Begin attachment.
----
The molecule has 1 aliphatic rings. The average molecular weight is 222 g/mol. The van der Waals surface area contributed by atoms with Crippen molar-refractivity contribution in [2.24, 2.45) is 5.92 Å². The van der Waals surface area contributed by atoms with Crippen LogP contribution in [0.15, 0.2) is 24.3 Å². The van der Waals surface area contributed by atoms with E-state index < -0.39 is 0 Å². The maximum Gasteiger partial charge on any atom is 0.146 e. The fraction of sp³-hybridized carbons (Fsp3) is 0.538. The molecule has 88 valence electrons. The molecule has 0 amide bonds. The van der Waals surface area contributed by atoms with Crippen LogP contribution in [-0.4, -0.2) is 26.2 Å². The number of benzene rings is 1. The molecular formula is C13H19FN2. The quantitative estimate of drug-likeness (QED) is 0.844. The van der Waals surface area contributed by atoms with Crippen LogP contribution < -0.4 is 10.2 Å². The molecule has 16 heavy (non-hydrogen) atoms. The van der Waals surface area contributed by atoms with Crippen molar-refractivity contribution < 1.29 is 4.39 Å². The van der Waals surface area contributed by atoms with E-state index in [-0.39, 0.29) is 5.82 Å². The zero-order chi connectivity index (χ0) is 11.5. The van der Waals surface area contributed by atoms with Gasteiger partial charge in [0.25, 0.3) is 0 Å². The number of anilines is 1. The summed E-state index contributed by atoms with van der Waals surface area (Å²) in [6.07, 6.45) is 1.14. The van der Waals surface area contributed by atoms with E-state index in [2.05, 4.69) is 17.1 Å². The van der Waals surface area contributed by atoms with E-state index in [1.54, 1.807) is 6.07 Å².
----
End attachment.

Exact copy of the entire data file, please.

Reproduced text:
The molecule has 1 aliphatic rings. The average molecular weight is 222 g/mol. The van der Waals surface area contributed by atoms with Crippen molar-refractivity contribution in [2.24, 2.45) is 5.92 Å². The van der Waals surface area contributed by atoms with Crippen LogP contribution in [0.15, 0.2) is 24.3 Å². The van der Waals surface area contributed by atoms with E-state index < -0.39 is 0 Å². The maximum Gasteiger partial charge on any atom is 0.146 e. The fraction of sp³-hybridized carbons (Fsp3) is 0.538. The molecule has 88 valence electrons. The molecule has 0 amide bonds. The van der Waals surface area contributed by atoms with Crippen LogP contribution in [-0.4, -0.2) is 26.2 Å². The number of benzene rings is 1. The molecular formula is C13H19FN2. The quantitative estimate of drug-likeness (QED) is 0.844. The van der Waals surface area contributed by atoms with Crippen LogP contribution < -0.4 is 10.2 Å². The molecule has 16 heavy (non-hydrogen) atoms. The van der Waals surface area contributed by atoms with Crippen molar-refractivity contribution < 1.29 is 4.39 Å². The van der Waals surface area contributed by atoms with E-state index in [-0.39, 0.29) is 5.82 Å². The zero-order chi connectivity index (χ0) is 11.5. The van der Waals surface area contributed by atoms with Gasteiger partial charge in [0.25, 0.3) is 0 Å². The number of anilines is 1. The summed E-state index contributed by atoms with van der Waals surface area (Å²) in [6.07, 6.45) is 1.14. The van der Waals surface area contributed by atoms with E-state index in [2.05, 4.69) is 17.1 Å². The van der Waals surface area contributed by atoms with E-state index in [1.54, 1.807) is 6.07 Å².